Or, maximizing added value of our products before exporting - so we get the lions share of their value, and not some other economy.
Or incentivizing IT in industry, production, innovation, creativity, technology adoption, and international connectivity.
And why do we have a Productivity Commission whilst annually our productivity stagnates?
Killing the Golden Goose
A founding principle of New Zealand First is that sound environmentalism is sound economics.
Sound environmental policy is everyone’s responsibility.
Yet this week New Zealanders witnessed ingratitude on a grand scale.
This followed hard on our COVID experience when our farming community, and hundreds of thousands that service it, kept our exports going, and kept our country going.
They deserve our respect, and gratitude.
Shockingly the Prime Minister decided this week that the only farmers in the world to pay farm level climate taxes on their methane, and other greenhouse gas emissions, will be our New Zealand farmers.
She claimed it would be a ‘world first’.
That doing this, New Zealand farming exporters would gain a premium in the world’s markets because overseas shoppers would know our product came with the lowest greenhouse gas emissions.
Ladies and gentlemen.
That is ‘bovine scatology’ – pure unadulterated bull dust.
Apparently Greta in the supermarkets of Europe is going to search the shopping aisles for a 35% more expensive product because the P.M said so.
Except New Zealand farmers have the lowest climate footprint in the world now.
For every cow that we lose, our overseas competitors will replace it with one with a higher carbon footprint.
You do the maths because this government can’t.
They preach to you whilst knowing that China, India, the EU, Indonesia, Russia, and Brazil account for 60% of global emissions and that figure is rising.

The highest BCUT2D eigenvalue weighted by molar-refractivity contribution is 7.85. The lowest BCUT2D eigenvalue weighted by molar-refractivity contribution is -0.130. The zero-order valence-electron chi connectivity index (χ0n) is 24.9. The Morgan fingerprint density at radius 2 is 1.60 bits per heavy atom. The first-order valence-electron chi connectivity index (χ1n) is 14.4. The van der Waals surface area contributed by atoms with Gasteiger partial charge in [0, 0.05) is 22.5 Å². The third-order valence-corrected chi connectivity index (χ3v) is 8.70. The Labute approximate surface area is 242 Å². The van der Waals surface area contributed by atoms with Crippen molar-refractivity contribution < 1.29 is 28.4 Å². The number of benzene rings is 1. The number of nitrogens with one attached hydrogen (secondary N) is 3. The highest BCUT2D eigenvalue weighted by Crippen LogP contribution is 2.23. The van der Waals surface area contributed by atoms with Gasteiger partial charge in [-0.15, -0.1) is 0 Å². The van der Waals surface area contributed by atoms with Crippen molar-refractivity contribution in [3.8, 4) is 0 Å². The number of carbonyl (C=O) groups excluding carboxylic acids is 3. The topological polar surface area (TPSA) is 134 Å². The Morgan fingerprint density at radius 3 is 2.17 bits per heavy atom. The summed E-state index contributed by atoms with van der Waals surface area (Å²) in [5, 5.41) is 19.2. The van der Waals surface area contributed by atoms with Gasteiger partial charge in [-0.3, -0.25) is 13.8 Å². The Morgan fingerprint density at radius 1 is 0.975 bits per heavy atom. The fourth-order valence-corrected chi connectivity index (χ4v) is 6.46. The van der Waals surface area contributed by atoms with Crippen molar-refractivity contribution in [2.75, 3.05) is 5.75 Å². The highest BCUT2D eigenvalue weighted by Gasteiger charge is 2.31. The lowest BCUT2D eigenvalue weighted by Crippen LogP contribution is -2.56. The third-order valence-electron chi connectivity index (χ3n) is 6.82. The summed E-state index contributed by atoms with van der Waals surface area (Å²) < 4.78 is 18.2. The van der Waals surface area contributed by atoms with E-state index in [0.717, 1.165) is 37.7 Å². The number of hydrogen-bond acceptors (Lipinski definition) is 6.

Then the Prime Minister announced that Maori farmers will receive taxpayer assistance to meet her targets but non-Maori farmers would not.
All farmers, Maori and non-Maori, should receive this assistance.
And all the while, having stopped using our coal, Labour and the Greens are importing yearly, 2 million metric tons of inferior coal from Indonesia.
And Labour and the Greens don’t believe in extraction - when we have no capacity for good climate policy without it.
This is woke, virtue signaling madness, again.
‘All to make our climate activists feel good about themselves’.
And sadly you, at the end of the queue, will be the bunny paying for it.
From the late 1990’s through to 2017 our country pursued an unfocussed, unplanned, incoherent immigration policy with little structure to deal with it.
We failed to focus on high living standards to keep our people here, or bring them home from an OE.
Anyone who questioned these thoughtless policies was immediately cast as ‘racist, xenophobic, or anti-immigrant’.
Rather than face up to a healthy debate other political parties immediately ‘hit the gaslighting button’.
The results were a massive imbalance between demand and supply - of housing, health, education, and infrastructure that these other parties ignore.
That imbalance still exists.
And we are, from Labour’s last Wednesday’s announcement, about to do it all over again, under the guise of ‘reconnecting with the world’ and ‘filling major work force shortages’.
This would be comical if it wasn’t so serious.
We already have 160,000 awaiting residency here.
We’re about to reopen immigration ‘along with the parents’ as a category.
The Immigration Minister said ‘the new system will improve processing times and there’ll be no cap on the number of people who can gain residence each year, if they meet the skills threshold’.
He added ‘as part of modernizing the parent category, from today, any new expressions of interest submitted will go into a ballot rather than add to the existing queue’.
Look at those words closely.
The two paragraphs are contradictory.
They signal that there is no understanding of how immigration can improve an economy or seriously damage it.
Since the formation of New Zealand First as a party we have always said that immigration should be based on one fundamental principle.
‘Bring people to New Zealand who we need, not who need us’.
Every smart economy in the world understands that principle.
Ladies and Gentlemen,
Does this country have:
A housing shortage.
A health delivery shortage.
An education delivery shortage.
A shortage in wage value.
A shortage in infrastructure.
Yet here they go again.
Ignoring overseas best practice on immigration.
Ignoring the policies of highly successful small countries such as Norway, Singapore, Iceland, and Ireland.